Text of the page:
Monday morning thoughts

Just a couple of random thoughts to get your Monday morning started.

 

1) In EMS, we’re constantly making noise about going beyond blindly parroting and following protocols, but we continually apply the cookie cutter mindset to any legal issue in EMS. For example, if you don’t do exactly this, you’ll be guilty of abandonment, battery, or some other tort that the average EMS provider remains incapable of understanding, but is an expert because they sat through the PowerPoint slides on medical-legal issues.

2) Nursing (and other health care professions) have made a great deal of noise over the years about not taking abuse from physicians.  Rightfully so.   I’d like to remind nurses that respect is a two way street.  Especially the ED charge nurse who sarcastically asks, “Why’d you bring the patient here?”  That is an excellent question.  I will be sure to recommend the competing hospital network’s facilities, especially since my family uses said network, primarily because of the quality of the nursing staff.

3) Part of the reason, in my opinion, that private EMS gets a bad rap is because so many of the management types there give you the same feeling that you get from the finance guy at the car dealer who tries to convince you that without the rust guard and the extended warranty that you’re placing your family at risk.   Long term success and short term profits aren’t always the same things.  Successful businesses recognize that.

Some reasoned justifications in favor of jet fuel and flight suits

In the EMS world, it’s become almost fashionable to question the need for helicopter-based EMS (HEMS).   I personally believe that HEMS has been overutilized on occasion, probably even by me.  (I have a lovely snark-gram from the QA gremlin about that, in fact.)

Having said all of this, I think there are some reasoned, nuanced justifications for HEMS.  Allow me to share a bit, if you will.

1) The “Golden Hour” may not be evidence-based medicine, but there’s definitely a few cases where interventions are time-sensitive.  We can all agree that a multi-system trauma patient or a head injury is best treated in the operating suite, preferably sooner rather than later.  Likewise, there’s a specific window of time for thrombolytic therapy for stroke.  And we definitely know that reperfusion times matter for myocardial infarction.   HEMS adds a speed factor in these cases.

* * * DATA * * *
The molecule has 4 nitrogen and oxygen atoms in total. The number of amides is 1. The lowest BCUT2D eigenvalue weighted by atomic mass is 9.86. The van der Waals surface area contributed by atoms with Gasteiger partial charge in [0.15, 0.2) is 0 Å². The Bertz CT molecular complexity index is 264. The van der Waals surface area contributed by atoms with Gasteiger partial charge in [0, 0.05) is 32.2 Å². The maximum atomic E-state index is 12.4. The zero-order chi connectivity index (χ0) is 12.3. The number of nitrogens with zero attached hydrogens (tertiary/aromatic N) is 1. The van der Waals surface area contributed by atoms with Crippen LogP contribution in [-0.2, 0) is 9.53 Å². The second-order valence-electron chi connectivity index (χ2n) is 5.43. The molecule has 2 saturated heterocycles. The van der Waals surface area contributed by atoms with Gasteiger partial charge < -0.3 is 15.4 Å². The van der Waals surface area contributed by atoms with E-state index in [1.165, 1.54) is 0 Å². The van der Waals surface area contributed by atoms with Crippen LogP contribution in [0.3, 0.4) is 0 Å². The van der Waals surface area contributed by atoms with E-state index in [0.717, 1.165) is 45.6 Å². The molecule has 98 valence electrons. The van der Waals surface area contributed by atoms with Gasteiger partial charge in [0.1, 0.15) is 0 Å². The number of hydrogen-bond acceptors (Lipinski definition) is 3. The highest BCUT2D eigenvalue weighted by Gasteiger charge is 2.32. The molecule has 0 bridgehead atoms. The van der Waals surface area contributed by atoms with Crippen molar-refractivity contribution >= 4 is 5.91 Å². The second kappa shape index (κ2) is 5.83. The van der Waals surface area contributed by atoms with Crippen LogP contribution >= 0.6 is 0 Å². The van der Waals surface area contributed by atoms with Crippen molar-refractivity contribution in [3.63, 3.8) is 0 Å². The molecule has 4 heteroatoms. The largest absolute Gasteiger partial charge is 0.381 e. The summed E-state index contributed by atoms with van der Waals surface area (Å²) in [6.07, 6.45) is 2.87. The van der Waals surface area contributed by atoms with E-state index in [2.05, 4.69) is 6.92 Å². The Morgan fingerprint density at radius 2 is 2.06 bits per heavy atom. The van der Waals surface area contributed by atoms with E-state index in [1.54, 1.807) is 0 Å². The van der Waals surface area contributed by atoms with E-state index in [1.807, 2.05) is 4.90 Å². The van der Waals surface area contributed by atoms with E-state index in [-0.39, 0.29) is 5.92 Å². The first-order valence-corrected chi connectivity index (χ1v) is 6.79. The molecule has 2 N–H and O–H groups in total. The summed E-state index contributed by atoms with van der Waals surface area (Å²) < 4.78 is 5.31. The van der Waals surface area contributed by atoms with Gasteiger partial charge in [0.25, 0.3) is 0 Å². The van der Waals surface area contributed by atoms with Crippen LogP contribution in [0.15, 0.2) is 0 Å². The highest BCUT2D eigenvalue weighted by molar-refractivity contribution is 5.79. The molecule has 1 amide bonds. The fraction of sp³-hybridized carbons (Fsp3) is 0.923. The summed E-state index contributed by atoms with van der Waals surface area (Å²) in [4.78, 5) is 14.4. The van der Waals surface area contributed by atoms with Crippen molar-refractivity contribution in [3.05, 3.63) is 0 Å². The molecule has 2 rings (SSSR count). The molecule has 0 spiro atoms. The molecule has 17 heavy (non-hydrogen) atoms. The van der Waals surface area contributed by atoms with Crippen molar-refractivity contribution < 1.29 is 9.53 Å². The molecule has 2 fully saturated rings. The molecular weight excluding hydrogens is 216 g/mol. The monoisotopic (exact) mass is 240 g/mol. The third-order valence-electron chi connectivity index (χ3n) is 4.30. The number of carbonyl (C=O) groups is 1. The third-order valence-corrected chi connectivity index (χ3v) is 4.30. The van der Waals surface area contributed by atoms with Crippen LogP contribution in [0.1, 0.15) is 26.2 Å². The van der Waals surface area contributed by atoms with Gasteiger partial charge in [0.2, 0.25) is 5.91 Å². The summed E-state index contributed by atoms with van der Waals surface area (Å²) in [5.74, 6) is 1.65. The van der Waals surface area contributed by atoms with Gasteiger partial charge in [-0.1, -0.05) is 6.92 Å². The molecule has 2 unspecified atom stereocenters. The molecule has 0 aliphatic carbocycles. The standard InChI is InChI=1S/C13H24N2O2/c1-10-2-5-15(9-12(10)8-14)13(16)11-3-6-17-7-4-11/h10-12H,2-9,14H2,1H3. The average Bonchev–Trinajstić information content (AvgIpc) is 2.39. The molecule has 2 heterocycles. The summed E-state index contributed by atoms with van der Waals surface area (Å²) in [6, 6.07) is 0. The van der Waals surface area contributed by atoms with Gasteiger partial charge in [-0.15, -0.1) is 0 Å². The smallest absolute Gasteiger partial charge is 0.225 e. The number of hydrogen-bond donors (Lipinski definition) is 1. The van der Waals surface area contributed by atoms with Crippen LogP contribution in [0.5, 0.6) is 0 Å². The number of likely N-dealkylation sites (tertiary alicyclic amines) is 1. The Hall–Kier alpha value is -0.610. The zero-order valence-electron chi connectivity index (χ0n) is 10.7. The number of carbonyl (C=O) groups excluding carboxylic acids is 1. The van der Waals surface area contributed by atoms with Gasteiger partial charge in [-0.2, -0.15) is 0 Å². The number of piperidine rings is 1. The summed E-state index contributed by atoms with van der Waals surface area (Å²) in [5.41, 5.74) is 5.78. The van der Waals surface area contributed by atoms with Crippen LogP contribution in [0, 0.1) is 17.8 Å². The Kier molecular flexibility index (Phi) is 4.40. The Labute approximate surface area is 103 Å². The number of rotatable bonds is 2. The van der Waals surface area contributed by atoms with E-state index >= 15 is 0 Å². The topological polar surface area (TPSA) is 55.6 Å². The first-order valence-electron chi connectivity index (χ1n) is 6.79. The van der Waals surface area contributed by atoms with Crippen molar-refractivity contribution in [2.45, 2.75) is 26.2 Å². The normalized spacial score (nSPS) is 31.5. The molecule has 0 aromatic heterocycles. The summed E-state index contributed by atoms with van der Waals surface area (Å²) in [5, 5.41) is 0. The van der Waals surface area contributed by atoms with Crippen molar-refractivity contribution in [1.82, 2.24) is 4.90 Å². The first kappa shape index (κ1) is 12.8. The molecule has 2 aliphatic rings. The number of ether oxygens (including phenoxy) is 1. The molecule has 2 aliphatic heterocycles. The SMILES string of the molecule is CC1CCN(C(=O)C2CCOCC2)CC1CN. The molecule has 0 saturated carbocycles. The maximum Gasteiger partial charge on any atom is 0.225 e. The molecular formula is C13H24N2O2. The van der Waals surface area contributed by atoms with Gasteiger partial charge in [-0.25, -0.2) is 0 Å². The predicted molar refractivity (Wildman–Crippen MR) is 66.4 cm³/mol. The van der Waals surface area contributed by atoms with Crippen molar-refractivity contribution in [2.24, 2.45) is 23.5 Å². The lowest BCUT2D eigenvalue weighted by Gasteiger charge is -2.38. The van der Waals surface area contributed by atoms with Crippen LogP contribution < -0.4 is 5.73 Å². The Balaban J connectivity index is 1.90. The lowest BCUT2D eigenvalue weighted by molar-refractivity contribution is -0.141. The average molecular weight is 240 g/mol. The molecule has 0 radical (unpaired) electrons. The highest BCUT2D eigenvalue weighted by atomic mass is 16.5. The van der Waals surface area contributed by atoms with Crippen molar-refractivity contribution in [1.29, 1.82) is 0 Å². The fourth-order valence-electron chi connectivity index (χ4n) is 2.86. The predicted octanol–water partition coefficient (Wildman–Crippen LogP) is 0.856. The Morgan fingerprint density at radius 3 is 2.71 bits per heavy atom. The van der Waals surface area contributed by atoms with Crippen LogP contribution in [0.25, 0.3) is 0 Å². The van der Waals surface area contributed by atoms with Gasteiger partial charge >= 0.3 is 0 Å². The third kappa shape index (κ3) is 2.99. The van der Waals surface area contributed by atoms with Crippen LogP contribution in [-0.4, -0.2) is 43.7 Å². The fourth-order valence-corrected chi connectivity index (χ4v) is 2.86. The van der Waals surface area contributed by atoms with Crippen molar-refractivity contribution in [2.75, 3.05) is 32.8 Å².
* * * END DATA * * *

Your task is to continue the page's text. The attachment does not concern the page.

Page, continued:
2) Most areas don’t have ground-based critical care transport program.  As such HEMS becomes our default CCT option.  Multiple drips and vent settings on the acutely ill patient, whether encountered on a 911 call or in a transfer to a higher level of care, require critical care transport.  In the vast majority of the country, flight medicine is the default critical care provider. If we want to cut down on HEMS utilization, we’re going to have to provide a ground-based CCT alternative. (And a 40 hour class intended to comply with Medicare regulations governing billing for “specialty care transport” just isn’t going to suffice.)

3) Especially in lower volume EMS systems, HEMS providers are a welcome supplement on critical and special needs populations.  As much as I try to enhance my knowledge and skills, I don’t always get to see enough truly “sick” patients or enough pediatric patients to have the comfort level that I’d like to have.  For providers in less populated areas, the ability to refer the sickest and/or rarest populations of patients to providers with (potentially) more experience and more comfort is not necessarily a bad thing.

4) In some EMS systems, HEMS does bring additional medical interventions and resources to bear.  Blood products and ventilators do provide a benefit in some cases.  In many cases, HEMS operations may have an expanded drug formulary as well.  Some HEMS providers are also using ultrasound and video-assisted intubation. Granted, the cases where a drug or a particular intervention may be truly life-saving and needed “RIGHT NOW” are few and far between, but knowing that the option is there is helpful, again for the sickest of the sick.

HEMS has a poor safety record in many instances. Some HEMS operators engage in questionable marketing practices aimed at both ground providers and the general public.  But until ground EMS steps up its clinical game and offers true critical care medicine, both in terms of provider knowledge and expertise as well as protocols, HEMS will be a needed, if occasionally overutilized, resource in the majority of the USA that’s more than thirty minutes away from truly comprehensive care.

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